Eye-catching title, isn't it? I am celebrating my 19th year as an endurance athlete and like most athletes, have learned quite a bit in my progression of the sport, especially considering I grew up playing competitive soccer and basketball for fun. Looking back on my sport "career" and my recent triathlon training and performances, I have realized quite a few things that I never really paid attention to.
The first is that the body's energy systems do in fact matter when developing a training program. I received a gift from my parents in the form of more fast-twitch muscle fibers. While it hurts more, I do pretty well at pushing my anaerobic energy system window. This is why I have seen so much success the past two years of my triathlon career. I have focused mostly on short-course racing: sprint and Olympic distance tri's Luckily, it doesn't involve a ton of training but rather focused, quality training along with smart, well-planned and executed recovery. Nothing compared to when I was ultra-running and cycling and while I thoroughly enjoyed my alone time on trails and the monster, slower days of training, it did not fit my energy system dominance. This lower volume of training has allowed me to add more intensity, which I frequently monitor through Training Peaks (this is how I monitor my progression with my stress and recovery so I can promote optimal adaptation).
Admittedly, I almost had to focus on lower volume and higher intensity to keep up with my Teens that TRI team. These guys and gals are getting fast and I felt compelled to exemplify what could happen at an "older" age if you train correctly with balancing life, stress and training. No joke, I also wanted bragging rights of still being able to be faster than them (which will likely not happen next year but I will not go down without a fight!).
Now, this shift in focus from slow, long volume training to fast, high intensity training has been quite a mental exercise also. In my training, I specifically prepare my mental game for workouts so that every quality, intense workout is a race simulation for my mental game. I show up with my race day mentality at least 3 times per week in sessions and the other sessions are spent trying to stay ahead of or chase my Teens that TRI team. The latter is very important to note because as I circulate among the Teens that TRI in swimming, cycling and running, I am constantly doing high-intensity, short anaerobic bouts of exercise...further enhancing my anaerobic energy system.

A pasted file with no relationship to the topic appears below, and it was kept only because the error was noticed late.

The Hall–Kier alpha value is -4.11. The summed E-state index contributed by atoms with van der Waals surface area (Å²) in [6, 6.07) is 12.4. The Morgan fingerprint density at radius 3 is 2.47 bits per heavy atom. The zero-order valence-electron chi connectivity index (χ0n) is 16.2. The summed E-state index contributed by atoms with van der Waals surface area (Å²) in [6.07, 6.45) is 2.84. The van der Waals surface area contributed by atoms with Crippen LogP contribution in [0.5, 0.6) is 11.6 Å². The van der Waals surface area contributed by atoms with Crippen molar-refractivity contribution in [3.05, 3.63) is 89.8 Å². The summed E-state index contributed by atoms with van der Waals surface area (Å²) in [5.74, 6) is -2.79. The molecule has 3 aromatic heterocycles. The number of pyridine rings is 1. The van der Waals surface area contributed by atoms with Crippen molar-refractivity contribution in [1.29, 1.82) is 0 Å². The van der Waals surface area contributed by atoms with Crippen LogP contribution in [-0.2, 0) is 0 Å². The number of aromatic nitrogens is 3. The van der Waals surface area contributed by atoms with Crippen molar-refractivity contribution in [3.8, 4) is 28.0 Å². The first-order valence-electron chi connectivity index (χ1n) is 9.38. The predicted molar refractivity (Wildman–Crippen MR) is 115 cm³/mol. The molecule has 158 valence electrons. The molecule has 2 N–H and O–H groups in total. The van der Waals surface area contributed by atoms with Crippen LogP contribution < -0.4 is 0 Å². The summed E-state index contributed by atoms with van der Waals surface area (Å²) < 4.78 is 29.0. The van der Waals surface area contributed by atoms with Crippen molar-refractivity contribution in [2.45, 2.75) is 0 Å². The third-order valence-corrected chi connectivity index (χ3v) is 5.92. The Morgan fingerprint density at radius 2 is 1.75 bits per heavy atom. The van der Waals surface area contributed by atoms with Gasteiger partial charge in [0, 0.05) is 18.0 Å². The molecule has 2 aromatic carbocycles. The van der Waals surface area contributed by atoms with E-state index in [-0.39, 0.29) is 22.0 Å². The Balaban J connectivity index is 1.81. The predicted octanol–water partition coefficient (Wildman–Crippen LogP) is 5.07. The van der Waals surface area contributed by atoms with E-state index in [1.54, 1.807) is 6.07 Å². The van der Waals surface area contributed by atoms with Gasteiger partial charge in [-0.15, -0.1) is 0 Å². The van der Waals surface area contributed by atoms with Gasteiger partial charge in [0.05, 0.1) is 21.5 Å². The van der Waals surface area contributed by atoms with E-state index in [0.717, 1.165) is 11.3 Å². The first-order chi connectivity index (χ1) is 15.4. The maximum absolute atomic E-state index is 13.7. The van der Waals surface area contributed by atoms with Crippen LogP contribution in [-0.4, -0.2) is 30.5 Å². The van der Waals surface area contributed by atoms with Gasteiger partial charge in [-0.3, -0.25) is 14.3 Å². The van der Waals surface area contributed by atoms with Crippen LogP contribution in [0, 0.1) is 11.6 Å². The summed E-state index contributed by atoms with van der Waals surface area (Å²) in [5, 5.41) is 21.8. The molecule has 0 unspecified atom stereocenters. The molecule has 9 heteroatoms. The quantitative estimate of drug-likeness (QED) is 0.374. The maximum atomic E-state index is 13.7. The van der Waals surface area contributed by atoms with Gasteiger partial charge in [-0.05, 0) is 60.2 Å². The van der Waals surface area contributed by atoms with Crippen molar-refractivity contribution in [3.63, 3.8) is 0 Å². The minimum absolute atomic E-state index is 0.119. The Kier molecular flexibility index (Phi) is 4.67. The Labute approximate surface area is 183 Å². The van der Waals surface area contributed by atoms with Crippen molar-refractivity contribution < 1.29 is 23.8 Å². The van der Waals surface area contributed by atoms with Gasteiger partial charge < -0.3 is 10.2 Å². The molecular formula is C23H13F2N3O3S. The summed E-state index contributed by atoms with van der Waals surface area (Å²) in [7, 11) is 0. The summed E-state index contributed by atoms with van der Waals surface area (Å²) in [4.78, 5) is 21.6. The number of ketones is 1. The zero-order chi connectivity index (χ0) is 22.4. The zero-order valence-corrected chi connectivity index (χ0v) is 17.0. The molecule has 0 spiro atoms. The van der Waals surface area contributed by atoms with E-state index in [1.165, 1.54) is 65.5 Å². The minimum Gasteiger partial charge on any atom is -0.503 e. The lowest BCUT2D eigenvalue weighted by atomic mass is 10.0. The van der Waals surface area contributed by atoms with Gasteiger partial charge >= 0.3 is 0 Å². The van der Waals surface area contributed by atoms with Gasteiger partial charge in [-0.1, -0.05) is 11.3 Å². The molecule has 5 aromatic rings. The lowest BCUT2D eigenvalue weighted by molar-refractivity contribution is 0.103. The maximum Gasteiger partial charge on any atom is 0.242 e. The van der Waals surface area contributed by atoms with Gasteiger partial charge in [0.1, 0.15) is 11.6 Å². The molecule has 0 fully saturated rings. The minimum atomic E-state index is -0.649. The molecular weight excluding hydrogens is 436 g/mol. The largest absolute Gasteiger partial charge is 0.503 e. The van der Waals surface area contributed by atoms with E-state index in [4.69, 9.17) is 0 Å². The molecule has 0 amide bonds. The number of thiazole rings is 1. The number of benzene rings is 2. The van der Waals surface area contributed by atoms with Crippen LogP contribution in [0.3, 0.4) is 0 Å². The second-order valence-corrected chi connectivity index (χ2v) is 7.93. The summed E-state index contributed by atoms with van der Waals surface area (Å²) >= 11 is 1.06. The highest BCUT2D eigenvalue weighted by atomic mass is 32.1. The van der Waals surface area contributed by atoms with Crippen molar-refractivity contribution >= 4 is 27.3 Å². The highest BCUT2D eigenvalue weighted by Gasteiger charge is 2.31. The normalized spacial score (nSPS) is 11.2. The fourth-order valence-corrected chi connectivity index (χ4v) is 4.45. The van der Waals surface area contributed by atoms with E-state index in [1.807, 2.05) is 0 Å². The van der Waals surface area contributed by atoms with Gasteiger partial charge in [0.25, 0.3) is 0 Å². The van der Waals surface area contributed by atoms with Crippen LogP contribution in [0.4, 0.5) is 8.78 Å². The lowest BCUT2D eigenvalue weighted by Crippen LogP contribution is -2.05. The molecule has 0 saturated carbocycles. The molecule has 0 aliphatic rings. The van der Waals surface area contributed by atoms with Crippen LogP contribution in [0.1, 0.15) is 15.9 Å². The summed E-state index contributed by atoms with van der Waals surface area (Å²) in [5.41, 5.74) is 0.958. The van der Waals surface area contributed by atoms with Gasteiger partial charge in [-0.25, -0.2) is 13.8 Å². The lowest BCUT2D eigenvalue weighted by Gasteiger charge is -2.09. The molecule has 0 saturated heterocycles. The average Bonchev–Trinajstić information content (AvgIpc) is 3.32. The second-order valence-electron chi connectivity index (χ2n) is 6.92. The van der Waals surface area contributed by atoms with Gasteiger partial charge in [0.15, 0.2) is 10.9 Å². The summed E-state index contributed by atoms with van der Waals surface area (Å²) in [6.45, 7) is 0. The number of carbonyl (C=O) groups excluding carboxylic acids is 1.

Interestingly, this type of training has also allowed me to focus on my mental tenacity. When I am training in the pool, I am a swimmer. I never once think about what I did before I got in the pool that may have fatigued me or what I will be doing after the swim in terms of a training session. I train in the moment and give it my all. When I am on the bike doing high intensity work, I never once think of the short and fast run off I have afterwards. I am a cyclist only both physically and mentally. When I hit the run, definitely one of my strengths (thank you soccer!), I never think about running off the bike. I see myself as a 5k or 10k runner, one that has no pain but the mental focus that runners have and the ability to disassociate my mind from my body. I don't care how hard the bike was and more importantly, I don't make mental excuses about how I fatigued myself prior to the run. I am not a triathlete.
I had a great conversation with one of my athletes recently and we were discussing "happy places". I told him my happy place in training (you can think of it as a motivator also) was my competition. I don't know who my competitors are and frankly, I do not care. What I focus on during quality training sessions is being better than each one of my competitors. My happy place in racing shifts from an extrinsic focus of my competition to an intrinsic sense of purpose: my family. I race to make my family and myself proud. I want my kids to be inspired by what I do, by how I race, never give up and how I can be extremely friendly before, during and after a race but a ruthless competitor at the same time. I want to show my family what good sportsmanship looks like while exemplifying the true heart of a competitor.
This strategy in training has led to tremendous success in my triathlon racing the past two seasons and while I know I have not quite mastered it just yet, I continue to perfect my mental and physical training skills to enhance my triathlon career. The bonus is that I get to pass this knowledge onto the athletes with whom I work with through not only Kids that TRI and Teens that TRI but also my adult athletes at Elite Multisport Coaching.
Develop the mantra: "I am a swimmer, I am a cyclist and I am a runner" and you will reap the benefits of being a good triathlete. You see, if you approach training and racing thinking you are a triathlete, you will likely be slow because you will always have some type of mental self sabotage where you make an excuse for a poor swim, bike or run session. Train to your potential without excuses and without regrets. Train hard and recover smart.
Until my next rant...
Bob, this is awesome and perfect advice for every athlete and coach! Thanks for sharing!ReplyDelete